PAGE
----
Author: Daniel Moch <firstname.lastname@example.org>
Date: Mon, 7 Sep 2020 05:49:19 -0400
README: A new vision for dag
|M||README|| | ||43||++++++-------------------------------------|
1 file changed, 6 insertions(+), 37 deletions(-)
diff --git a/README b/README
@@ -1,43 +1,12 @@
DAG - Djmoch's Automatic Generator
-The goal of dag(1) is to create a static site generator that's as
-Unixy as possible without feeling hacked together. After compilation,
-configuration happens entirely via the command line, and the intent
-is for the building to be orchestrated with a tool like make(1).
-The utility also outsources hard things to other tools, focusing
-on tools available in any POSIX operating system.
+usage: %s [-hv] [-Dname=value ...] [-m intype:outtype:xform ...]
+ in ... out
-- lowdown(1) is used to convert Markdown into HTML and roff_ms
+Dag copies file trees from the input directories to the output directory. Each -m flag specifies a transform, xform, to apply to files of intype to create files of outtype where both intype and outtype are file extensions. Each -D flag specifies a macro that will be passed into each transform (see Transforms section below).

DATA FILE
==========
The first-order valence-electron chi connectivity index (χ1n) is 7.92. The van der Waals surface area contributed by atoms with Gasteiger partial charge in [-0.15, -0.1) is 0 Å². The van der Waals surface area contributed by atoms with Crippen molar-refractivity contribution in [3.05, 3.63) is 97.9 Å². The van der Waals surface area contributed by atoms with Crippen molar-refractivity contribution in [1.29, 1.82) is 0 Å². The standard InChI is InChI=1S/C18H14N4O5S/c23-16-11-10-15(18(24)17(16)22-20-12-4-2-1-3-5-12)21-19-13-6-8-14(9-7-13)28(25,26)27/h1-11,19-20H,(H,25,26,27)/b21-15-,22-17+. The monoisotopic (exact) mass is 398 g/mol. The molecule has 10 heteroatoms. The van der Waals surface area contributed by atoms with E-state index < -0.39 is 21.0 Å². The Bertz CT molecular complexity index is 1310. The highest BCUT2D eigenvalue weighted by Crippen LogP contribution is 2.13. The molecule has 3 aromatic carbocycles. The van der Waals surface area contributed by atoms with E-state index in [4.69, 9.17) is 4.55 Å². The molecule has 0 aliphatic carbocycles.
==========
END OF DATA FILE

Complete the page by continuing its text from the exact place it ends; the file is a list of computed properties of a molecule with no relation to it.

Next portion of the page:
-- groff(1) is used to convert roff_ms into PDF
-- m4(1) is used to process page headers, footers, and any other
- data built from a template
-The design is intended to make it trivial to swap in different tools,
-provided drivers are available.
-There are methods, documented (more or less), on using the tools
-above to generate a static website. Dag was created because these
-solutions have several drawbacks:
-- Short of dropping a Makefile in every source directory (which is
- honorous), it's not apparent to the author how best to avoid the
- problem of regenerating files unnecessarily. Dag is able to do this
-- Even if the above hurdle were overcome, make(1) would still need a
- helper tool to parse the post metadata at the beginning of each
- Markdown file. Once we've begun to write a tool for this, we may
- as well make our lives easier and avoid recusive make(1) while we're
- at it.
-- Generating indexes without a specialized tool to do so is cumbersome
- at best, and may not even be possible without using GNU extensions
- to m4(1).
- - See, for example, http://p.hagelb.org/Makefile.html. Phil boasts
-that his website is generated using nothing but m4(1) and the linked
-Makefile, although he admits that index generation is tricky (ed: and
-probably relies on GNU extensions)
+Dag was created to overcome some of the shortcomings of make(1).